PSN: WigSplitter1987

LN78

@kyleforrester87 As with so many things the first "Dirty Harry" is the best. I wouldn't honestly recommend any of the others. Many people speculated that "Gran Torino" may have actually started life as a belated sequel to "Dirty Harry" so it's fun to watch it again through that prism - kind of like imagining Connery's character in "The Rock" was actually James Bond.

LN78

RogerRoger

@RR529 It does feel fresh, returning to some of the earlier superhero flicks before Hollywood oversaturated the market, so I hope you enjoy the Spidey films if and when you give them another shot. Also, great write-up on Licence to Kill, which does get a hard time from many casual fans. The stuntwork is second-to-none in that film, from the "fishing" opening sequence to the concluding tanker chase; I'm also a huge fan of the waterski gag, all accompanied by a cracking Michael Kamen score. Here's hoping GoldenEye continues your appreciation of the franchise!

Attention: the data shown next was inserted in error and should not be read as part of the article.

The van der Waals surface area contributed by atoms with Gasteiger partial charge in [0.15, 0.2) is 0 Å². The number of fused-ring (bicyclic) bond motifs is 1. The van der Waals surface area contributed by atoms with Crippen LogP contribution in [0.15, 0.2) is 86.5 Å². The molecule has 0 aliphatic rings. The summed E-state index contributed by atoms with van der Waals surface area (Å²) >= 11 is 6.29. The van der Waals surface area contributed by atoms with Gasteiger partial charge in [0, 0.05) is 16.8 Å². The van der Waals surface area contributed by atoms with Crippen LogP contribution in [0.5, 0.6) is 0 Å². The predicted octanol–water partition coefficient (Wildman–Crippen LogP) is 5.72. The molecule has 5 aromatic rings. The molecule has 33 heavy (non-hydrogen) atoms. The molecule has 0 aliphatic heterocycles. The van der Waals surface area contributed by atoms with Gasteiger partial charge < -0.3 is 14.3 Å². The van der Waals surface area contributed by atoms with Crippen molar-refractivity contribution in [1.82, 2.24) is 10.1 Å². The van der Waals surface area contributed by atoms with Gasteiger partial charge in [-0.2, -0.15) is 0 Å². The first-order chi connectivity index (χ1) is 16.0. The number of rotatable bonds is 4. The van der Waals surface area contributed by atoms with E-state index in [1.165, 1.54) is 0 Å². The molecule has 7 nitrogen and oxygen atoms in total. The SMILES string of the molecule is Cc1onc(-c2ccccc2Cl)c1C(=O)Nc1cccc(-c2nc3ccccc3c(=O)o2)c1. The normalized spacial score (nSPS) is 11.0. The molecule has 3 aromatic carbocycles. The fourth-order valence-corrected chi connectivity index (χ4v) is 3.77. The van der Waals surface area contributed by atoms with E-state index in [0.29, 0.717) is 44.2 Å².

***

Um... so, yeah, I really enjoyed The Amazing Spider-Man 2 just now.

It isn't a perfect film, not by a long shot, but it was far more entertaining, energetic and original than its pedestrian predecessor. Elements that were retreads (specifically Harry Osborn) were altered way more than I'd expected, making them almost earn their place back on the big screen so soon, whilst I thought Electro was an interesting and visually-unique villain. It's also a superb case study in how a music can radically elevate a film, as Hans Zimmer's riskier score does far more heavy lifting here than James Horner's cookie-cutter, understated efforts did before.

It still sagged in the middle a bit, albeit with a more watchable cast this time around as everybody grew comfortable with their recurring roles (and crucially, with a Spidey who felt more like Spidey) and it could be ridiculous at times, but in a breezy way I couldn't ever be angry with. Somebody took a long, hard look at the first Amazing film and recognised its faults; this sequel was one possible way to address them and, regardless of the outcome, I appreciate that an effort was made.